As the school year is looming in my not-so-distant future, I’m overwhelmed, nervous, nauseas, and so f’ing excited. That’s right friends, this girl is finally in her last year of undergrad. My journey to this point has been all over the place. I graduated high school 12 -gulp- years ago. And I am just now getting finishing my undergraduate degree. I had 6 years before Z was born to finish that degree, and I made a lot of missteps, mistakes, and all out bad choices in those years. I’ll save the specifics of that for another post, but for this one, I’m going to hone in on finishing a degree as a parent. Being a student is difficult at any degree, but parenting through it all definitely adds different pressures. This is part 1 of a 3 part series on the ins and outs of finishing a degree as a parent. Part 1 is all about what you SHOULD do.
- Take your time! One of the biggest mistakes I’ve made (a few times) on the road to a degree is changing degree programs, schools, and formats too many times. I’d reach a point where I wanted to finish my degree in a more condensed time-frame, so I’d settle for something I wasn’t nearly as interested in, or in a way that didn’t inspire me. As a parent, you can feel the pressure of hurrying through a program for financial reasons or wanting to hurry into the workforce with your new degree. And those are legitimate, however, going to school is an investment. Invest in a degree that means something to you and for you. Don’t just settle for the fastest way to get through it.
- Stay organized! Google calendar has saved my life more than once. I would have never been able to stay on top of Z’s events, practices, my schoolwork, appointments, etc, if I didn’t stay on top of my calendar. Google calendar works for me, but you might have a different method. Whatever your organizational method is…stay on top of it. Your life will already be stressful enough balancing parenthood and work and school…the last thing you need is another battle to fight.
- Keep yourself inspired. There will be numerous times that you will think, “What the hell am I thinking?” Self-doubt will creep in all the time. Find things that will inspire you to keep going. I’m a words person, so I have quotes posted all over. Write down your goals at the beginning of each semester, and the reasons (and people) you’re doing this for…keep it somewhere visible to remind you why this matters, when you need it most.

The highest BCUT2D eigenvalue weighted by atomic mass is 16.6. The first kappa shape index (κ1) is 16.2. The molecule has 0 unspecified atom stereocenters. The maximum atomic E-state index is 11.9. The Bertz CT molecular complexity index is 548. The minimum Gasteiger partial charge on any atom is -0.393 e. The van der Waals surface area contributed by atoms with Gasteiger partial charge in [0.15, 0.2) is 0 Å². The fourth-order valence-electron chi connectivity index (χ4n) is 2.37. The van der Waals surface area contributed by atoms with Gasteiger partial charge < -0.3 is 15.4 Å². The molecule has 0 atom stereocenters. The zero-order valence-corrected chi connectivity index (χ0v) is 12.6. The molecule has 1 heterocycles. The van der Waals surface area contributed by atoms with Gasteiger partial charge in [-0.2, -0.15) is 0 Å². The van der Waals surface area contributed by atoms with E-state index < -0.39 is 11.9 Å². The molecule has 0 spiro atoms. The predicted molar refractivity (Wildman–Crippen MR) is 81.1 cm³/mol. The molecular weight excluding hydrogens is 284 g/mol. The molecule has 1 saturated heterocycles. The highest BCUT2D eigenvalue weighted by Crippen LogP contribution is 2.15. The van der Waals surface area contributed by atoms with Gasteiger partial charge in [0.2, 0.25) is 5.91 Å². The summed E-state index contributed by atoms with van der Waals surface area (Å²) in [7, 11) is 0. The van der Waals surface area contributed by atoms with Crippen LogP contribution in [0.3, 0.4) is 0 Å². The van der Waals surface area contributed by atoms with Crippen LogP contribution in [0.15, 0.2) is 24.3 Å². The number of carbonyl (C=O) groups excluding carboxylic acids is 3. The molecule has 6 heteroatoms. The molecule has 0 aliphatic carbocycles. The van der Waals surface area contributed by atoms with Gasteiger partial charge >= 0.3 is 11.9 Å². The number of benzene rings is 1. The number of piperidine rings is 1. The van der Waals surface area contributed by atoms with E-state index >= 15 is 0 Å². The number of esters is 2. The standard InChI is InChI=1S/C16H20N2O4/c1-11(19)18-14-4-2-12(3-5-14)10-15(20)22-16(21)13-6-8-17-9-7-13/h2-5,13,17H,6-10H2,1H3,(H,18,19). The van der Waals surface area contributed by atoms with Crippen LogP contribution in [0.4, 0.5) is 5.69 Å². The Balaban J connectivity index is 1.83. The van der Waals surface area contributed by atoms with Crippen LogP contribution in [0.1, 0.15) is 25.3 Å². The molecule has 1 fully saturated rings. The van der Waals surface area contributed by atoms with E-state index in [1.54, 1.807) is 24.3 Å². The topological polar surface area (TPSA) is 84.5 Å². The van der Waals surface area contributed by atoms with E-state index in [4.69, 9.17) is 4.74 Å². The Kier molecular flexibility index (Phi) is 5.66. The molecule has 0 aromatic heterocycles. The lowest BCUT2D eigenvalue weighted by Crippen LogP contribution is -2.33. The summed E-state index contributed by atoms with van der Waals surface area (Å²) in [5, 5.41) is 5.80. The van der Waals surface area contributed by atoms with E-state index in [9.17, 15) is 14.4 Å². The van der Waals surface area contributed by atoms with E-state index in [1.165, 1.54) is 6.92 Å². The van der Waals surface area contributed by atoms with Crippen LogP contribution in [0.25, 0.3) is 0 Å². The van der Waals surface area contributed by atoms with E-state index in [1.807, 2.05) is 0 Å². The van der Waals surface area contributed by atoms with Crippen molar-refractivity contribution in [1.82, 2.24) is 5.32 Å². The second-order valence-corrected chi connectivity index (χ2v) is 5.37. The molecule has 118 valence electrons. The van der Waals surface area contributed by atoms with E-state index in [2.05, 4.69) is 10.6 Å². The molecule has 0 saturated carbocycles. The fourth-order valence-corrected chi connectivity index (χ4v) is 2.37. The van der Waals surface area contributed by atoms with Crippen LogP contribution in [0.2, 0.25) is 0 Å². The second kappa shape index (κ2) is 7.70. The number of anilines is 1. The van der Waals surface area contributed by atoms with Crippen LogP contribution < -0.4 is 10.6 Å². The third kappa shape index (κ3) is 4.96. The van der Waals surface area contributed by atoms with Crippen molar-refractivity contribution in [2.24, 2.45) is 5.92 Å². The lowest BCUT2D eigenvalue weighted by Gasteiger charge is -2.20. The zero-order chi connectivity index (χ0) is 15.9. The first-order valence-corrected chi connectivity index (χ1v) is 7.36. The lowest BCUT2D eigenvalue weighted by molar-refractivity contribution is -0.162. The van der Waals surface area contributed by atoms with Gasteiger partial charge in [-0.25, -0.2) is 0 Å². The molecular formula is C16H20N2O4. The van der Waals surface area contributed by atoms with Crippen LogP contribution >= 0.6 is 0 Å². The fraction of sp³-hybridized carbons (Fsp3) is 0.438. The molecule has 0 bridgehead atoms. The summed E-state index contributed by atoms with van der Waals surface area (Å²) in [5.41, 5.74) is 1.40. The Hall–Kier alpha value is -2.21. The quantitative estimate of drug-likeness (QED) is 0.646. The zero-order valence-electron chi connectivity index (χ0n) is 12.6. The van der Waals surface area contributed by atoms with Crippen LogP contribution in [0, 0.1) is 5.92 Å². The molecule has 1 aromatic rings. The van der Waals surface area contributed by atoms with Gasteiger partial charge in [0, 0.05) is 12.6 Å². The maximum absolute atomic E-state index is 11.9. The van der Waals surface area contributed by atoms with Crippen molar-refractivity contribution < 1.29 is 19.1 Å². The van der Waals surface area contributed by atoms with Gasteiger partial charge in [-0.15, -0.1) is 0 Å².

- Find financial flexibility where you can. Depending on your degree program, format of schooling, work schedules, school/daycare/preschool schedules, it can feel impossible to finish something as expensive as an education. If you need to tap into your savings (Hahahahaha, who has a savings?!), take out student loans, reach out to your job about education assistance…etc. I took out the max amount I could for student loans. I know, a lot of financial planners would flip after hearing that, but I am attending a brick and mortar school, during the day while my daughter is in school, and am mostly single parenting. That meant I needed something that could fill in the gaps from missing a regular 9-5 job through the week. I also have my military education benefits which provides a monthly housing allowance. So, with my weekend part-time job, financial aid, and my housing allowance, I make it by and have the flexibility in my schedule to invest in school and my daughter.
- Know and be kind to yourself. I’ve learned that I do not operate well in late afternoon/evening classes. I hit a mental block and lack focus. I’ve learned that I study best in the early-to-mid morning, and that late night cram sessions are not beneficial for me. I’ve learned that I need to start writing essays early, and write a little bit each day instead of procrastinating to the last minute. I need calm music when I study, and I retain more when I sit at my desk than on my bed. This is probably my best piece of advice: Be aware of yourself. That sounds a bit hokey, but seriously, the more aware you are of what does and doesn’t work for you, the more successful you will be. Every school and professor will try to give you study/academic tips, and they can be helpful, but knowing yourself and how you function at your best, is the easiest way to set yourself up for success.
It is not impossible to finish your degree as a parent. It takes some creativity, but it is 100% possible.